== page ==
A Russian prisoner was thrown into the camp refuse heap and Schaubecker forced some of the muck from the heap into his throat with a wire before throwing him back on the heap. He was struck with a rifle butt on the head and killed. His body was left for three days on the heap.

The five citizens of Eire who died in the camp were: 

W.H. KNOX, Dun Laoghaire; 
Owen CORR, of Rush, Co. Dublin; 
Gerald O'HARA, Ballina, Co. Mayo; 
Patrick BREEN, Blackwater, Co. Wexford, and 
Thomas MURPHY, of Dublin.


Mr. English said that he was a seaman on the Blue Star liner, s.s. Africa Star, and in January, 1941, while they were bound from South America to London, they were intercepted by the German surface raider, Steinmark, which took the liner's crew aboard and then sank her. The men were taken to Bordeaux and sent to Germany to camp Stalag XB, 10B Sandbostel.

The prisoners whose homes were in Eire were segregated and questioned by German intelligence officers and urged to work for Germany. They all refused.

In September, 1941, about fifty Irishmen, all seamen, were taken to Marlag, Nilag Nord, another camp, and thirty-two of them were sent to Bremen Labour Exchange. They were brought to a factory and again refused to work.

Their guards suggested to them that, being Irish, they ought to work against Britain in the war.

They were taken to Hamburg and asked to work on German ships, but again refused, and they were returned to Bremen Farge.

In the camp they worked 12 hours a day, mostly at carrying rail tracks. Russian girls, aged from 16 to 18, were doing the same kind of work. In Bremen Jewish girls of from 15 to 18 worked in demolition squads.


Mr. English said that, apart from the effort to get them to work for German, the prisoners from Eire got no special treatment as citizens of a neutral State. They repeatedly wrote to Mr. Warnock when he was Eire's representative in Berlin, but received no answer and did not know if the letters had reached him. On August 18th last, Mr. C.C. Cremin, the new representative of Eire in Berlin, visited them at the camp, and their treatment improved. He made every effort to get them sent home.

After twenty-six months they were put on a train for Flensburg, but were forced back because Allied planes had destroyed a bridge on the route, and a repatriation ship, which they had expected to meet in a Swedish port, sailed without them. They were sent to the camp at Marlag Nilag Nord, which was captured in April by a Guards armoured regiment.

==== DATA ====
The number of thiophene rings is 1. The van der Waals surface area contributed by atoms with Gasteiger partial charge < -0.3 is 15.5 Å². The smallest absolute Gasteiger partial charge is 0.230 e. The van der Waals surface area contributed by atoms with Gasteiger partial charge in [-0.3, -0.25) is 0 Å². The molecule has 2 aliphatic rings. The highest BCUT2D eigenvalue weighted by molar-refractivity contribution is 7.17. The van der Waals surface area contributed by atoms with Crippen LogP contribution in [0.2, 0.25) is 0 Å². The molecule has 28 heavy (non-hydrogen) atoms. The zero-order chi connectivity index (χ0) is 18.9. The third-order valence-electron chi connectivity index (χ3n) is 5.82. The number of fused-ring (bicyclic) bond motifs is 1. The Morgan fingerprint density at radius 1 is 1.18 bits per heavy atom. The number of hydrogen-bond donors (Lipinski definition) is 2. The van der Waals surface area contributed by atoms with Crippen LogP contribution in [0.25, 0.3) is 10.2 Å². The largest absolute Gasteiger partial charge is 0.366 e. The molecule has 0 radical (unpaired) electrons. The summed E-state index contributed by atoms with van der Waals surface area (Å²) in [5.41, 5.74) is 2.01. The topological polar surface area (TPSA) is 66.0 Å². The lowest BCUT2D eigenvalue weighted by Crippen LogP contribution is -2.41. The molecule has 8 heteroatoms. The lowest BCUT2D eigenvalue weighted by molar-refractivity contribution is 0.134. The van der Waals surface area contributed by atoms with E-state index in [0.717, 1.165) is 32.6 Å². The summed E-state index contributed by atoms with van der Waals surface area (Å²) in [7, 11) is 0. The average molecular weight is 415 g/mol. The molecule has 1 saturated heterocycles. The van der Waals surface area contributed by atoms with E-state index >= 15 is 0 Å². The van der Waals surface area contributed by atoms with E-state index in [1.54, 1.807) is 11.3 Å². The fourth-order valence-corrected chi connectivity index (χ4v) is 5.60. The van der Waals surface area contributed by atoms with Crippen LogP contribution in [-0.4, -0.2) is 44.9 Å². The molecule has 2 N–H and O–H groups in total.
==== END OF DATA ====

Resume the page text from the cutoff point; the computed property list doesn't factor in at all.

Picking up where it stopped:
The names of the 27 men, who came out of the camp alive, are:-

William ENGLISH and C. BYRNE, Arklow;
Valentine HARRIS, Pearse House, Dublin;
J.J. MOFFAT, Rosses Point;
Bernard GOULDING, Skibbereen;
Harry CALLAN, Derry;
Noel J. LACEY, Howth;
Richard FLYNN, Tramore;
Thomas COONEY, Wexford;
Edward CONDON, Passage West, Co. Cork;
William KELLY and J.J. RYAN, Waterford;
Patrick REILLY and Patrick KAVANAGH, Wicklow;
I.C. RYAN, Tramore;
T.C. BRYCE, formerly of Clontarf, Dublin, who lived in Australia before the war broke out;
Thomas KING, formerly of Clifden, now living in Newcastle;
Peter LYDON, Tralee;
P.J. O'Brien, Armagh, now of London;
Michael LOWRY, formerly of Galway, domiciled in Scotland;
J. O'BRIEN, of Kinsale, living in Wales;
James GORMAN, Clogher Head;
P.J. O'CONNOR, Carlingford; 
Michael O'DWYER, Cork;
Robert ROSEMAN, Bray;
James FURLONG, Wexford, and
William KNOTT, Ringsend, Dublin.

See also attached obituary to one of the men, Michael O’Dwyer, who would later return to give evidence at a War Crimes Trial. As requested above, if you have anything to add to this story, particularly regarding the local men involved, please get in touch.


MV Kerlogue at War: Serving Neither King Nor Fuehrer, But Humanity

Top image: Esterwegen concentration camp in Papenburg, Germany (courtesy of Wikimedia Commons)

Views: 1973

Tags: 20th Century Ireland, Bremen, Dublin, France, Germany, History of Ireland, Merchant Marine, Poland, Russia, WWII, More…War

Comment by Kelly O'Rourke on September 17, 2014 at 3:22am

Very interesting, Declan.  Thank you for sharing.

Comment by Jean Sullivan Cardinal on September 17, 2014 at 2:04pm

Thank you for sharing.

Comment by Geraldine Callaghan on September 18, 2014 at 12:36pm
This many years later it's hard to compretend the horror these people endured. History can be wonderful journey to the past, and, very sad too. Thanks for sharing.